The strategy includes a range of initiatives focused on growing and diversifying the pipeline of teachers entering the workforce.

These initiatives will help NSW to not only continue to meet demand now and into the future, but also grow a more flexible supply of teachers that can adapt to a range of challenges.

Recruitment beyond NSW

Recruitment of already qualified teachers from beyond the NSW system is one of the few rapidly available sources of teacher supply, given the long lead time to ‘grow’ a teacher locally (4 year undergraduate).

Building on similar effective models from other jurisdictions, the strategy includes a plan to recruit more than 500 experienced and qualified STEM teachers over the next 5 years from outside the NSW system to fill critical STEM roles, including in rural and remote schools.

This initiative aligns with a recommendation in the NSW Productivity Commission White Paper 2021 – Rebooting the Economy to recruit overseas qualified teachers.

It will involve cooperating with Commonwealth Government agencies to create opportunities for Australian teachers overseas to return to NSW,

as well as initiatives to attract interstate teachers and overseas trained teachers once international travel resumes.

Making teaching more attractive

As outlined in the NSW Productivity Commission White Paper 2021 – Rebooting the Economy the attractiveness of teaching as a career has declined relative to other professions, particularly for high achievers (Goss and Sonnemann, 2019).

The Teacher Supply Strategy is funding research to understand how we can make teaching more attractive and underpin campaigns to promote the teaching profession and attract the teachers we need to high-demand areas.

As research has shown, the value society places on teaching is linked to the attractiveness of teaching as a career; teachers’ sense of worth and purpose in the profession; and their ability to impact student academic achievement.

This initiative builds on experience in other jurisdictions (such as the UK and Victoria), as well as from other sectors, of a targeted awareness- raising and marketing campaign to attract people to teach in NSW. This will focus on in- demand subjects and locations, and will include a promotional campaign in 2022.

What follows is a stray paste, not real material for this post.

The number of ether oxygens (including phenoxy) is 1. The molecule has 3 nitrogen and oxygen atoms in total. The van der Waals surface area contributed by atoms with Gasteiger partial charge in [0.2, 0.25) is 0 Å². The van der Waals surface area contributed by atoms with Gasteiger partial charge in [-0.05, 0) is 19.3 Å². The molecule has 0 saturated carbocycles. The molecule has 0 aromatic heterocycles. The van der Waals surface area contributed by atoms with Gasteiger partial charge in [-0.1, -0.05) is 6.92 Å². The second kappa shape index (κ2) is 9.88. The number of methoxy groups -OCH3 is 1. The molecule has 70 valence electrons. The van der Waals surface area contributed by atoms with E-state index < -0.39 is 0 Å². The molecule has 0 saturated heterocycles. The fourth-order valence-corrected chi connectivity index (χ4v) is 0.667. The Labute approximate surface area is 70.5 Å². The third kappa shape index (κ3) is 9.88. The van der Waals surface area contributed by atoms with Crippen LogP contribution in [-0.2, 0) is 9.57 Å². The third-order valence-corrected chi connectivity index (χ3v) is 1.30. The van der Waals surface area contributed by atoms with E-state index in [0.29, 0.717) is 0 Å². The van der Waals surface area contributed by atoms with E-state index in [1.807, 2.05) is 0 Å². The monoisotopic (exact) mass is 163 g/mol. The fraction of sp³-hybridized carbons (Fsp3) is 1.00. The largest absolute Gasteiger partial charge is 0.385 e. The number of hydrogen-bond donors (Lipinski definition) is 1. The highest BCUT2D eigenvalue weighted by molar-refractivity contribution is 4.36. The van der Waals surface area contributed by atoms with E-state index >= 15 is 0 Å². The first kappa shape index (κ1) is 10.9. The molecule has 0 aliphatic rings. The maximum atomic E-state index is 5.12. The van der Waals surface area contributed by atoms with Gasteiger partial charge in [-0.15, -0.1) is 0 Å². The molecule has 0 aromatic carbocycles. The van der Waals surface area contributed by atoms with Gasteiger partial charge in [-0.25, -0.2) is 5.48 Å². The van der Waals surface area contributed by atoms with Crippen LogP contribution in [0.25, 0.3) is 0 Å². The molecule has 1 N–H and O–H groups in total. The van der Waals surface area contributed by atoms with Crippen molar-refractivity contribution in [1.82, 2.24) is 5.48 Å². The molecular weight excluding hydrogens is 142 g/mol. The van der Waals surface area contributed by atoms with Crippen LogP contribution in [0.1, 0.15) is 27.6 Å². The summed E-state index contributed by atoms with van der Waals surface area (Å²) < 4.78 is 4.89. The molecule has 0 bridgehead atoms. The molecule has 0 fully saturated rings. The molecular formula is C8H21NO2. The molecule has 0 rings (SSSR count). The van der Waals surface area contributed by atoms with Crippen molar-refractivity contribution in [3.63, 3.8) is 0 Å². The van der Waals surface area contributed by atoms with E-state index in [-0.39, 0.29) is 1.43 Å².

Differentiated career pathways have been proven to boost the status and attractiveness of teaching.

In Singapore, for example, all teachers adopt either a teaching, leadership or specialist (focus is on research and teaching policy) track. Singapore’s education system attracts high- performers, and teaching is desirable and competitive.

The FASTstream program was recently launched to offer a fast-tracked pathway into school leadership, with the right supports. This program will give high-performing teachers, high- potential teaching graduates and mid-career professionals an opportunity to accelerate their teaching careers into a principal role within 10 years.

FASTstream will attract and retain our future leaders and place them where they are needed most. The program will also help to strengthen the rural leadership career pathway, which was a recommendation of the Rural and Remote Incentives Review.

Program applications to the inaugural program were highly oversubscribed, indicating a high demand from the profession for such programs. Each year, 30 high-performing teachers (from NSW public schools and other systems in Australia) and 20 high-potential teaching graduates and initial teacher education students will be selected through a rigorous selection process. The first cohort will start the program in Term 1, 2022.

Casual Work Support

Casual teachers are an essential part of our flexible workforce. There is an increasing rate of casual teachers transitioning into temporary roles, which can reduce the supply of casual teachers available to support schools’ needs. Our temporary teaching workforce is also essential to provide coverage for long-term absences, such as parental and long-service leave.

The Casual Work Support initiative will help more rural and remote schools access casual teachers where they are needed most.

The department will expand the 2021 Casual Supplementation Pilot, which is testing different resource-sharing models – including employing teachers in ‘hub’ schools who can also address the needs of surrounding ‘spoke’ schools. These teachers are able to be deployed between the hub and spoke schools to cover classes.

The expanded pilot will attract and support more teachers to stay working in regional NSW, and support more schools in sourcing quality casual teachers.

The department will also continue to work to ensure that staffing processes are fair and transparent, with active monitoring of issues which could impact supply through joint monitoring with the NSW Teachers Federation on our Staffing Agreement.

Return to top of page Back to top